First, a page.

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I’m a Successor Trustee: What Does That Mean?

Has someone in your family informed you that you’re a successor trustee? Are you thinking you might never be needed in this role because the primary person serving in it intends to stay there for the long haul? 

The primary trustee is the person with the first authority to serve in the role of trustee, both managing and distributing assets through the trust. However, if something happens to that person, many trust creators establish a successor trustee to take over that role.

A primary trustee could leave his or her position for many reasons. The person might decide that they are no longer willing or able to serve in this role. They might have had conflicts with the beneficiaries of the trust and want to remove themselves from these issues.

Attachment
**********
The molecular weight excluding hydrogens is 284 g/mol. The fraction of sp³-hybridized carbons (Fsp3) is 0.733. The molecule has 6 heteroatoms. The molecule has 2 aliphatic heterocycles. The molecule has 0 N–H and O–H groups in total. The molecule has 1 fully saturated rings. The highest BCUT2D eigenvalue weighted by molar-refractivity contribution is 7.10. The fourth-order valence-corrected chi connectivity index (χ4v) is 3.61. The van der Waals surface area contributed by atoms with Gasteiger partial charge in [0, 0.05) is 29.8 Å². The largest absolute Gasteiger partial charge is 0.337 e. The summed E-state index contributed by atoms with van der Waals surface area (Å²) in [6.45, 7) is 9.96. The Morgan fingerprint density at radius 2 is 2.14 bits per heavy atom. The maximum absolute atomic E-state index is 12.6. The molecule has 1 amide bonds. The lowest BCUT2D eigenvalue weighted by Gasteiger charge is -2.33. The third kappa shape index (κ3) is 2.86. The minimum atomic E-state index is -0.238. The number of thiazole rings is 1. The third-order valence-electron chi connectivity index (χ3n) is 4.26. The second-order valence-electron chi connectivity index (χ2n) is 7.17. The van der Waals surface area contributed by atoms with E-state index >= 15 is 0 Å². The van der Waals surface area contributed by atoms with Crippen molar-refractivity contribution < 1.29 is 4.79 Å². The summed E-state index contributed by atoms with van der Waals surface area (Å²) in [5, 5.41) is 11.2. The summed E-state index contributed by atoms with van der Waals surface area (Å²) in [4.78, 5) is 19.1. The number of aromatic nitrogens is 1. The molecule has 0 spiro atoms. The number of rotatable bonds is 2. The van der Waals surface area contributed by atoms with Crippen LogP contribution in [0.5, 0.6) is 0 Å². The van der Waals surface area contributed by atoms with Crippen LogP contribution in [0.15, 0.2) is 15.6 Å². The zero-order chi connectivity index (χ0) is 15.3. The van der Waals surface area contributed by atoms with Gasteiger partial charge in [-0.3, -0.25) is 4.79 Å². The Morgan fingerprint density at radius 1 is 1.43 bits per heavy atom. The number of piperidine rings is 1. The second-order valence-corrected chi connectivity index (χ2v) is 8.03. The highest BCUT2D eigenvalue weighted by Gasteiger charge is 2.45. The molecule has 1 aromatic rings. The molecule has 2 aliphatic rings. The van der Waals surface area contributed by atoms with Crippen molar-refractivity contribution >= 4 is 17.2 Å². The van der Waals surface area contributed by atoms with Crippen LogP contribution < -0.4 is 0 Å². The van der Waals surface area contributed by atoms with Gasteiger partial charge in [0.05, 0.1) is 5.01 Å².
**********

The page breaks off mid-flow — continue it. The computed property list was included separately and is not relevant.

Perhaps the trustee has been accused of some form of malfeasance and has been removed from the position. Regardless of how it happens, you need to verify that you’re able to serve in this role and that you are indeed the successor trustee. There might be specific requirements inside the trust that you have to meet in order to serve in this role.

If it’s the case that the former trustee or settlor is incapacitated rather than deceased, a letter from the settlor’s physician might be required to verify this information.

If you discover that you’re to be installed in this role and need support in carrying out your duties, it’s wise to hire an attorney who has experience in this field. A lawyer can ensure that you understand the scope of your duties so that you can approach this process with confidence.

Although you might never need to formally serve in the role, much like a British royal way down in the line of succession, it’s important to be prepared should you need to step into the position of serving as a successor trustee.



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